If you clicked on the link above and saw the Busby Berkeley clip of all those dancers tapping in the movie, you have know know that virtually all of them are no longer with us. But they were alive! And every single one of them had their dreams and aspirations of making it in Hollywood, and every single one of them was flesh and blood. Whatever life they ended up having after this clip, it is over now.

Then we look at something like this, Fred Astaire and Ginger Rogers dancing to “Let’s Face the Music and Dance,” and marvel at how beautiful and poetic it is, and how alive Fred and Ginger are, and how even then people were desperate, had money problems, were discouraged, were suicidal, and:

There may be teardrops to shed
So while there’s moonlight and music and love and romance
Let’s face the music and dance.

We are human beings and yet we are so quick to forget that there have been human beings for thousands of years before our generation, and that every generation in every country, and on every continent, in every era, in every station of life, lived and loved and bled and hurt and died. And we have documented it now. The previous generations are no longer figments of  history books or snippets of novels about rich people, or books of quotations. We can see them, alive, on the screen, even though they are long dead.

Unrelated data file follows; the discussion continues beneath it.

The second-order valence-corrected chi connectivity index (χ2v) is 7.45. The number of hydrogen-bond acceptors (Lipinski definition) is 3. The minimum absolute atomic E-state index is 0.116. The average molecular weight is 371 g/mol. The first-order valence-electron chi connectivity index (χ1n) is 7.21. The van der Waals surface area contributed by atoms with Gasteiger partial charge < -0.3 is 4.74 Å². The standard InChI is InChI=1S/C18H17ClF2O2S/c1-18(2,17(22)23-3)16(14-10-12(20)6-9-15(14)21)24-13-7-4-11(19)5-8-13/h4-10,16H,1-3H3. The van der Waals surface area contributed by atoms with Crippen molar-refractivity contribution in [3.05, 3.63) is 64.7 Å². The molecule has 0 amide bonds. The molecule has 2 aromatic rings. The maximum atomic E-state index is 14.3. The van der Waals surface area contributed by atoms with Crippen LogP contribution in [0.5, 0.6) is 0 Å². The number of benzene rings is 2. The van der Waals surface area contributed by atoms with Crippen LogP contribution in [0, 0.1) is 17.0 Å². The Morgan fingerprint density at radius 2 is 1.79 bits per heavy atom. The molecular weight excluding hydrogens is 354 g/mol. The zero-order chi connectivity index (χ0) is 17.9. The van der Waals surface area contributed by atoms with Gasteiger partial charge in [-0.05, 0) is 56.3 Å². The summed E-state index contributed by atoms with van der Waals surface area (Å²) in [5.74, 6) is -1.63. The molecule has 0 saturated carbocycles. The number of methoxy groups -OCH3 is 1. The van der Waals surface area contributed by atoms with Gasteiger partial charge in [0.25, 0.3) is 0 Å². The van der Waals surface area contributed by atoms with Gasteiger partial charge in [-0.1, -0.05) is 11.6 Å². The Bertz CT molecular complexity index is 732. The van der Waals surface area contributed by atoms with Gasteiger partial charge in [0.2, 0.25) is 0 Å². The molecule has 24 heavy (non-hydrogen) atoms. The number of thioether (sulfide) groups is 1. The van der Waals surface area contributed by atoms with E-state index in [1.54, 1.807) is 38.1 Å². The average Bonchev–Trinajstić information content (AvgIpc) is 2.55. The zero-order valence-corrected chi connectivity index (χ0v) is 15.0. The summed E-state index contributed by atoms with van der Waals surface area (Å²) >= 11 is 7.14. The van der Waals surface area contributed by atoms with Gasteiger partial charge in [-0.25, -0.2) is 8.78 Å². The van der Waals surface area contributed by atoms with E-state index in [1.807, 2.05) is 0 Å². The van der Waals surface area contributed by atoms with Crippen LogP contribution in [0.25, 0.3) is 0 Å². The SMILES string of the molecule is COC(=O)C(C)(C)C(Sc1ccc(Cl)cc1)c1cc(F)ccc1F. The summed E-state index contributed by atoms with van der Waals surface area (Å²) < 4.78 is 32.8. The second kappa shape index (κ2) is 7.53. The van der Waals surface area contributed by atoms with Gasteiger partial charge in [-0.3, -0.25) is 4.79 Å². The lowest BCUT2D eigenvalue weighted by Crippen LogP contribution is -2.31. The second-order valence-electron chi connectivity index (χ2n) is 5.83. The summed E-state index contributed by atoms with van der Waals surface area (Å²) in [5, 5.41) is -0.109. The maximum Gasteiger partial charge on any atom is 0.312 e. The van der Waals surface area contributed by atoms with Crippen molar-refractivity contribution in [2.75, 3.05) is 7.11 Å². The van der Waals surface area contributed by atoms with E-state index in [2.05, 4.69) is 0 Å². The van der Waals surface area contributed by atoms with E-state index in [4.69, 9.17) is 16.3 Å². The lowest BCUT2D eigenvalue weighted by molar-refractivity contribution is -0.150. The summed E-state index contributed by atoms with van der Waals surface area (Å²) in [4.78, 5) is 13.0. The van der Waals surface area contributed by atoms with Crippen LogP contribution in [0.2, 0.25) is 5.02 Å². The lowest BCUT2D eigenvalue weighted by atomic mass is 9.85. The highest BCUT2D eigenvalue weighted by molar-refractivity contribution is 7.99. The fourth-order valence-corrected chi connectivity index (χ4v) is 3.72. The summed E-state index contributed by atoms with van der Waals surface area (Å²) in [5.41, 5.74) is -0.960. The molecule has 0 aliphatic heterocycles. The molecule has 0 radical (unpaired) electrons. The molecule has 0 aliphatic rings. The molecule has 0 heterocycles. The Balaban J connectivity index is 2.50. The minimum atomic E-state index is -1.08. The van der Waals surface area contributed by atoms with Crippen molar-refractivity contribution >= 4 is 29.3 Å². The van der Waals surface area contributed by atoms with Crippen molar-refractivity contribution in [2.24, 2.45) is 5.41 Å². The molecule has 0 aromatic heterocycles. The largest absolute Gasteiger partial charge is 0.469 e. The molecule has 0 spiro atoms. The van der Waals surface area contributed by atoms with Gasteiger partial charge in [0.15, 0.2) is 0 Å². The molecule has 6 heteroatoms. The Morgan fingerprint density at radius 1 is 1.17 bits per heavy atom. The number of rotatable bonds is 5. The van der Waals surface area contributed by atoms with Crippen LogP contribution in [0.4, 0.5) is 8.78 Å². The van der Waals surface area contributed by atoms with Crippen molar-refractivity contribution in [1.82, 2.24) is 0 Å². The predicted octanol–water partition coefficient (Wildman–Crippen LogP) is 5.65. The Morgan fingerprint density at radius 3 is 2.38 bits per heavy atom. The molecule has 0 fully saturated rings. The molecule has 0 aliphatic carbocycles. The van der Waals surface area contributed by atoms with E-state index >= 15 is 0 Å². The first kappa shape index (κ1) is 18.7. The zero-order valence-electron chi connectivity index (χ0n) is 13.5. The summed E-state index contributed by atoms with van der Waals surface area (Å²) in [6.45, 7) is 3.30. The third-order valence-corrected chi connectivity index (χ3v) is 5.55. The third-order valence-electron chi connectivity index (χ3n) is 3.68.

I find it reassuring. I don’t feel alone in my experiences. While whatever we are dealing with now is real and urgent to us, it is comforting to know that other people faced similar and even worse situations and lived – at least in the aggregate. It is reassuring and sometimes frustrating to know that history has echoes. You can look at the fight Humankind has had with ignorance, want, and evil, and be discouraged that we still have to fight ignorance, want, and evil. And yet, while we have had horrific experiences as a species, we are still here, and we have won the major battles, albeit with casualties. We have dodged nuclear war, so far, when the odds were against us. We have become more tolerant over our existence even though there are still deep pockets of intolerance. We are winning the fight to transcend primitive tribalism, even though there are those that are grasping onto it with both hands. We are incrementally better. But we were also pretty damn good back in the day, as well. And now we have the proof we didn’t have before.

There is no Spoon

My son wanted to watch a movie with lots of guns. Oh, where to start? A friend of mine suggested “Saving Private Ryan,” especially the beginning, which to my mind is one of the best battle scenes ever made. But I couldn’t find the DVD. I did, however, find “The Matrix,” with the wonderful line: “Guns. Lots of guns.” My son never saw the movie, so we put it on.

I have seen the movie a number of times. It is one of those movies where if it happens to come up in cable or I see it flit by on Netflix, I just get sucked back into it. I love it. The opening scene with Trinity taking everyone out – priceless. And of course its contributions to the popular culture: the blue and red pill, the kid saying “there is no spoon.” These are certainly is part of my vocabulary now.

1999. Wow – it is hard to believe it came out that long ago. I consider it a timeless movie – to me it really holds up. I didn’t see anything in the movie that screamed “oh, come on – we’re so much better now.” Star Wars is a great movie, but I don’t feel like it is any newer than 1977. It was a groundbreaking movie, and it had amazing and totally new effects, but I still see it firmly planted in the mid-seventies. The Matrix, though – it just seems newer than the nineties.